Lucerne hay is a valuable forage for horses, when fed to the right class of horses, and in the correct amounts for its benefit to be realised. It is an excellent fodder supplement to hay from various grasses because of its high quality, high digestibility and roughage value. Well preserved lucerne should be the foundation of a feeding program for young growing horses, recreational horses and active horses.
Information and articles of interest can be found on the following links:
Eragrostis is a wiry, perennial grass that is native to South Africa. It was introduced into the United States in 1927, and is now widely used as a fodder crop in the USA . There are numerous species, differing somewhat in palatability, with conferta and robusta heading the list, and curvula being less palatable. Acceptability to stock declines rapidly with age of growth, some genotypes becoming fibrous and unpalatable sooner than other. Chopped, dusty hay was found to be less palatable than whole grass.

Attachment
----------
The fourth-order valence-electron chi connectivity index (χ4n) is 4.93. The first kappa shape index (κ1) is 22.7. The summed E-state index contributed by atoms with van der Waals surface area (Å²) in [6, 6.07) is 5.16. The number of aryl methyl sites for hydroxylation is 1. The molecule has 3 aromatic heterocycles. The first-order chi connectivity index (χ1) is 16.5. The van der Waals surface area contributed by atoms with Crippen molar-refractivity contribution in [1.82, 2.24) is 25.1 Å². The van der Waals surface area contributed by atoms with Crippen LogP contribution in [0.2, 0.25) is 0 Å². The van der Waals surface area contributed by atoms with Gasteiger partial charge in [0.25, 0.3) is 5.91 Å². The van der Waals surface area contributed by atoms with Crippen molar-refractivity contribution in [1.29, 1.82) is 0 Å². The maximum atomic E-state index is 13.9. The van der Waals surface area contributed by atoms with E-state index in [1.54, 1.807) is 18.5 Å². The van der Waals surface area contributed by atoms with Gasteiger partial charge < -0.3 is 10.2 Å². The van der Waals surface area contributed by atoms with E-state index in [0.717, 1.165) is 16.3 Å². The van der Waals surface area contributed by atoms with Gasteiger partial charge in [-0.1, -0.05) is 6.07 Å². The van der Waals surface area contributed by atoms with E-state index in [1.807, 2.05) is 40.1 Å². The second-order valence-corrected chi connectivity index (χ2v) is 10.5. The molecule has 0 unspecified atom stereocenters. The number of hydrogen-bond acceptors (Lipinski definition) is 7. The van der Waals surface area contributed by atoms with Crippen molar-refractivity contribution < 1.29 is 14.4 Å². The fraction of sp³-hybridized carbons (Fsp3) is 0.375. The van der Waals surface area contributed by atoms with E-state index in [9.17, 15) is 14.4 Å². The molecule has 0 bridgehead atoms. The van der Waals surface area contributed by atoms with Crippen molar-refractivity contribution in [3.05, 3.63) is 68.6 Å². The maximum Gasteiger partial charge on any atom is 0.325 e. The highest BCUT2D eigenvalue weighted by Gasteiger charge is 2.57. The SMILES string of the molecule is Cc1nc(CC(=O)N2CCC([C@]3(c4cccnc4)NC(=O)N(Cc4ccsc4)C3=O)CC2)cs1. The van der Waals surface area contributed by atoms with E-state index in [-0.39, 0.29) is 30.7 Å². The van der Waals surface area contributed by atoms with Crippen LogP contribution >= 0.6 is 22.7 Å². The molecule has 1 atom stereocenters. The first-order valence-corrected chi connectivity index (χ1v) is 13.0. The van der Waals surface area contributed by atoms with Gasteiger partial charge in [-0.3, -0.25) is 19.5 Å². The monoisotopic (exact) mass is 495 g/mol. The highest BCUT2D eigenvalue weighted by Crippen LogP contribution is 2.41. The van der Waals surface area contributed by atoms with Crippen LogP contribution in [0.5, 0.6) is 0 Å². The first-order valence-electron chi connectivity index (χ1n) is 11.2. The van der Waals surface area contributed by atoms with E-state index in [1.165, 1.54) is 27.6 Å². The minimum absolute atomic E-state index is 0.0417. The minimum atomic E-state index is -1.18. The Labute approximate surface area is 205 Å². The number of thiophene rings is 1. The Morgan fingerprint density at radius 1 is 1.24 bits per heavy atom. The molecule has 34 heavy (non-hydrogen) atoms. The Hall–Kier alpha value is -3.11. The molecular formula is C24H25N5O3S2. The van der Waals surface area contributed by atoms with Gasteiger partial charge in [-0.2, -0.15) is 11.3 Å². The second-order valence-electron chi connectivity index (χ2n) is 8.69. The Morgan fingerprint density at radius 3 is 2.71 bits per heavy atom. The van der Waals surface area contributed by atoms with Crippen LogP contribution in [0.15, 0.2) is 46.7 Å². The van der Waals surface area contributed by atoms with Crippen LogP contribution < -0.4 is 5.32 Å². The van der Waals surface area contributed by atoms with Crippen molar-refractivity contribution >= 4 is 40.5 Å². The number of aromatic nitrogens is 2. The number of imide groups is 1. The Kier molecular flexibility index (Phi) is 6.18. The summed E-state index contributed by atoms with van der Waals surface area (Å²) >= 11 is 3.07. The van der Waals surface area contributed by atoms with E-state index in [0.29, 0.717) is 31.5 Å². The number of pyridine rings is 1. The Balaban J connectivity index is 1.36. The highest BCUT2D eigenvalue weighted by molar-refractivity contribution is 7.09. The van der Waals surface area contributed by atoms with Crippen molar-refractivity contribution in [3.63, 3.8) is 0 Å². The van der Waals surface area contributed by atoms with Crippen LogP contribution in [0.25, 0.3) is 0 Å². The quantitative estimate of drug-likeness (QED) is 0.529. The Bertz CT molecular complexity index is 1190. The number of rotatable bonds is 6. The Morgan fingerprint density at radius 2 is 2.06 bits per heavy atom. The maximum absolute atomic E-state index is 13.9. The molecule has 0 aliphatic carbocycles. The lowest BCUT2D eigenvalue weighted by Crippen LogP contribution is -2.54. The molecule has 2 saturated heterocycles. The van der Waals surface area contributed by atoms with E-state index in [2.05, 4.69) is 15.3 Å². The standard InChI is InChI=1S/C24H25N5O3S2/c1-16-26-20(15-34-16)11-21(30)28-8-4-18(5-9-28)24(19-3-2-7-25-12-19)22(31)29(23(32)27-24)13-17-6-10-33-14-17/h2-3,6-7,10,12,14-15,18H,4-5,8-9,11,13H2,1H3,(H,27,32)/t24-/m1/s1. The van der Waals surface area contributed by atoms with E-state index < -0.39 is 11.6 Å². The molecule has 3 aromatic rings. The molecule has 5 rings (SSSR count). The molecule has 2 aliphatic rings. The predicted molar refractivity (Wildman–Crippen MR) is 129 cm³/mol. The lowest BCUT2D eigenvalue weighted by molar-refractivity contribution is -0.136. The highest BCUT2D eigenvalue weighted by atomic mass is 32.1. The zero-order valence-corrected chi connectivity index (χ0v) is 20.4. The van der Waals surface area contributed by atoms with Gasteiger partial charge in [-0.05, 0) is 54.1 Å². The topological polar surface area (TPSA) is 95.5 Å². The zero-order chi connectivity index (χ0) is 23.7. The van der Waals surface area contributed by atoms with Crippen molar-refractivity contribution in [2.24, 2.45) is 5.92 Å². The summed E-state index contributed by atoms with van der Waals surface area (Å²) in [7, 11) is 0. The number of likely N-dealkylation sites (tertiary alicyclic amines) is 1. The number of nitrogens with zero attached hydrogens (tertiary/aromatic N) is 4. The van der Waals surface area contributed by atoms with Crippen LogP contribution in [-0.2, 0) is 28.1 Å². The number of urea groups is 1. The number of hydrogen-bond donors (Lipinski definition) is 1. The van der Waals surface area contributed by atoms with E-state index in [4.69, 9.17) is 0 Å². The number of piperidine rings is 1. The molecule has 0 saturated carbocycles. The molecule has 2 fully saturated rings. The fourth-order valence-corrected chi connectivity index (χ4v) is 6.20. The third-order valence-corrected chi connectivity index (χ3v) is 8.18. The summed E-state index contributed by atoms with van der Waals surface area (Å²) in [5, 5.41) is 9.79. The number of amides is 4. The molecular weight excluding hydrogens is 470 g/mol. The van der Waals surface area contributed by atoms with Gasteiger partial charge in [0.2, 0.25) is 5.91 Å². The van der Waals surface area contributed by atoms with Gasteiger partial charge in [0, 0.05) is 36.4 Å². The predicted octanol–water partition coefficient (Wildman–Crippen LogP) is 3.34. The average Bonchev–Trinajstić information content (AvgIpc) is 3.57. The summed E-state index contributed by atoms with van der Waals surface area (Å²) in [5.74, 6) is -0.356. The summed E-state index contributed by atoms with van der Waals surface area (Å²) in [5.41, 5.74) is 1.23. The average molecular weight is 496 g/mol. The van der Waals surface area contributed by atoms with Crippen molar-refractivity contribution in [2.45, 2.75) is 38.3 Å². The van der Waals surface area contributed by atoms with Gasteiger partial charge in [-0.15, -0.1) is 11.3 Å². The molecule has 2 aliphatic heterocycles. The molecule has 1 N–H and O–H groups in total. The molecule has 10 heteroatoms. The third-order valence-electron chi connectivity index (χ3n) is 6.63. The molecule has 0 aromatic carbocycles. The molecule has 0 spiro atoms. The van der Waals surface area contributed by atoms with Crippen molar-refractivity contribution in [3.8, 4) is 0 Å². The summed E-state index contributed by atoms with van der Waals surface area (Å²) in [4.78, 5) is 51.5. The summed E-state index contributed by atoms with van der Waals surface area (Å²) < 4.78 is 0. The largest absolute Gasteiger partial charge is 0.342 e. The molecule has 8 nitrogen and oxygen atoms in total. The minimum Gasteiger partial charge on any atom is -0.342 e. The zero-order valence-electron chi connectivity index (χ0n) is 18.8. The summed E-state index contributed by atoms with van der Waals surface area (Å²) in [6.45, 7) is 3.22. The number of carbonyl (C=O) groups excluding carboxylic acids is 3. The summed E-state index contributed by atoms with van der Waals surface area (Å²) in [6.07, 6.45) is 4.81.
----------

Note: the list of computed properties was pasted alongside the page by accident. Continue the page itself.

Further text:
Eragrostis is invaluable both as a pasture species for early spring grazing, and for hay making after the winter shortages as it commences growth earlier in the season than most other summer growing fodder types. Its popularity as a hay crop is for the reason that it is relatively easy to cure. The quality of the pasture as grazing or of the hay produced is dependent on fertilisation, the fertility status of the soil, rainfall, and the stage of utilisation.
Hay that is made from eragrostis reaped in the spring is softer and greener, and much more palatable than the cuttings of late summer, when the leaves and stalks become very fibrous and difficult for stock to break off or digest. It makes good hay if cut before it becomes too tough, and owing to the production costs which are considerably lower than that of teff, it is a preferred form of roughage for cattle and horses.
Oat hay can make a good forage for horses. Oat hay is high in fiber and the oats are already included in the feeding.
Horses love it because there is a surprise in almost every bite, it’s also a great hay if you can find it. An oats/lucerne mix is much richer and higher in protein, but great for growing horses and brood mares. It also works well as bedding, just as straw does.